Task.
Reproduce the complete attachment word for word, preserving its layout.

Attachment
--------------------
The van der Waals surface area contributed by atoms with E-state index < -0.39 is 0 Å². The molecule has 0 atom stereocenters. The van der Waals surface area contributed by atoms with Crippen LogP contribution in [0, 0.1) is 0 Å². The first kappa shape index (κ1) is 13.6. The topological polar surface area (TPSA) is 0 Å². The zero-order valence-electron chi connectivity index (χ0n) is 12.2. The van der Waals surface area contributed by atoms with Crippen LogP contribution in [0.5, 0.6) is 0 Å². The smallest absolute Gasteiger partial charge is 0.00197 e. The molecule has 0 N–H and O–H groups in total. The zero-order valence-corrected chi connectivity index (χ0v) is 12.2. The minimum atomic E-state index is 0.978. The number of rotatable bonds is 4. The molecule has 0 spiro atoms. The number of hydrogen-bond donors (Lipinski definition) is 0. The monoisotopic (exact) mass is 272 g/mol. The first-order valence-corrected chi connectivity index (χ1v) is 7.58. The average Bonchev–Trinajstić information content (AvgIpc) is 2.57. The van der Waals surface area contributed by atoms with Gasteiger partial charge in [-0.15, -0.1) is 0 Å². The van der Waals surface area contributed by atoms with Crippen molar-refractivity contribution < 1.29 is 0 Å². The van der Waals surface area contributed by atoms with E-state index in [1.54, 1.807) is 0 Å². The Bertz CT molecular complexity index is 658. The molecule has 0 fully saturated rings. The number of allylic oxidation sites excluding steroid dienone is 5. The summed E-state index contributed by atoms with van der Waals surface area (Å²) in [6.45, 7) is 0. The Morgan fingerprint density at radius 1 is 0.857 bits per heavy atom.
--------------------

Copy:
The van der Waals surface area contributed by atoms with E-state index < -0.39 is 0 Å². The molecule has 0 atom stereocenters. The van der Waals surface area contributed by atoms with Crippen LogP contribution in [0, 0.1) is 0 Å². The first kappa shape index (κ1) is 13.6. The topological polar surface area (TPSA) is 0 Å². The zero-order valence-electron chi connectivity index (χ0n) is 12.2. The van der Waals surface area contributed by atoms with Crippen LogP contribution in [0.5, 0.6) is 0 Å². The smallest absolute Gasteiger partial charge is 0.00197 e. The molecule has 0 N–H and O–H groups in total. The zero-order valence-corrected chi connectivity index (χ0v) is 12.2. The minimum atomic E-state index is 0.978. The number of rotatable bonds is 4. The molecule has 0 spiro atoms. The number of hydrogen-bond donors (Lipinski definition) is 0. The monoisotopic (exact) mass is 272 g/mol. The first-order valence-corrected chi connectivity index (χ1v) is 7.58. The average Bonchev–Trinajstić information content (AvgIpc) is 2.57. The van der Waals surface area contributed by atoms with Gasteiger partial charge in [-0.15, -0.1) is 0 Å². The van der Waals surface area contributed by atoms with Crippen molar-refractivity contribution < 1.29 is 0 Å². The van der Waals surface area contributed by atoms with E-state index in [1.54, 1.807) is 0 Å². The Bertz CT molecular complexity index is 658. The molecule has 0 fully saturated rings. The number of allylic oxidation sites excluding steroid dienone is 5. The summed E-state index contributed by atoms with van der Waals surface area (Å²) in [6.45, 7) is 0. The Morgan fingerprint density at radius 1 is 0.857 bits per heavy atom.